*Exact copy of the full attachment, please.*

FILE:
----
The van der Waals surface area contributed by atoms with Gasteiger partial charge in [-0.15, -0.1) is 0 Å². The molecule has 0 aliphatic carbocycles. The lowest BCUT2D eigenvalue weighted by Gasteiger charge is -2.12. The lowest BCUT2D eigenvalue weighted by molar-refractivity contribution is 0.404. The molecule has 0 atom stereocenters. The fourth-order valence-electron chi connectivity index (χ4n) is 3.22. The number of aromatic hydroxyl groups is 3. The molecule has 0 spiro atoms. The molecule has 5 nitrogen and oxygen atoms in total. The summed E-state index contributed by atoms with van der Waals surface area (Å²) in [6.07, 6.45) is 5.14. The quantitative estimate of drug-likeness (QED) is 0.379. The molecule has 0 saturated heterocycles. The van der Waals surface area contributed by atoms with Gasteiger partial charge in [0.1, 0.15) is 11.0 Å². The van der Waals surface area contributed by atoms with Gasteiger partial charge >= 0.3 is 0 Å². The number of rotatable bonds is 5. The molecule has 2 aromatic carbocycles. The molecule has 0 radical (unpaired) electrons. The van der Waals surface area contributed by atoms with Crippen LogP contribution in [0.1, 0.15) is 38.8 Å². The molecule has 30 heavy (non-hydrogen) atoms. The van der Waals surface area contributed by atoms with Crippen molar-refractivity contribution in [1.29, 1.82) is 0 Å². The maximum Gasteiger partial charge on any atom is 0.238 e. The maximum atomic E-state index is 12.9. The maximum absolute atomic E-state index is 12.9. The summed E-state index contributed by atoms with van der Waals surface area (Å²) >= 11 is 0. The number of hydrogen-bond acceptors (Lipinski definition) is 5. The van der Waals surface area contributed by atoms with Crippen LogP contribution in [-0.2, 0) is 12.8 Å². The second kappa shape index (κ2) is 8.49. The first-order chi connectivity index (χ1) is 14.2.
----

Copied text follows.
The van der Waals surface area contributed by atoms with Gasteiger partial charge in [-0.15, -0.1) is 0 Å². The molecule has 0 aliphatic carbocycles. The lowest BCUT2D eigenvalue weighted by Gasteiger charge is -2.12. The lowest BCUT2D eigenvalue weighted by molar-refractivity contribution is 0.404. The molecule has 0 atom stereocenters. The fourth-order valence-electron chi connectivity index (χ4n) is 3.22. The number of aromatic hydroxyl groups is 3. The molecule has 0 spiro atoms. The molecule has 5 nitrogen and oxygen atoms in total. The summed E-state index contributed by atoms with van der Waals surface area (Å²) in [6.07, 6.45) is 5.14. The quantitative estimate of drug-likeness (QED) is 0.379. The molecule has 0 saturated heterocycles. The van der Waals surface area contributed by atoms with Gasteiger partial charge in [0.1, 0.15) is 11.0 Å². The van der Waals surface area contributed by atoms with Gasteiger partial charge >= 0.3 is 0 Å². The number of rotatable bonds is 5. The molecule has 2 aromatic carbocycles. The molecule has 0 radical (unpaired) electrons. The van der Waals surface area contributed by atoms with Crippen LogP contribution in [0.1, 0.15) is 38.8 Å². The molecule has 30 heavy (non-hydrogen) atoms. The van der Waals surface area contributed by atoms with Crippen molar-refractivity contribution in [1.29, 1.82) is 0 Å². The maximum Gasteiger partial charge on any atom is 0.238 e. The maximum atomic E-state index is 12.9. The maximum absolute atomic E-state index is 12.9. The summed E-state index contributed by atoms with van der Waals surface area (Å²) >= 11 is 0. The number of hydrogen-bond acceptors (Lipinski definition) is 5. The van der Waals surface area contributed by atoms with Crippen LogP contribution in [-0.2, 0) is 12.8 Å². The second kappa shape index (κ2) is 8.49. The first-order chi connectivity index (χ1) is 14.2.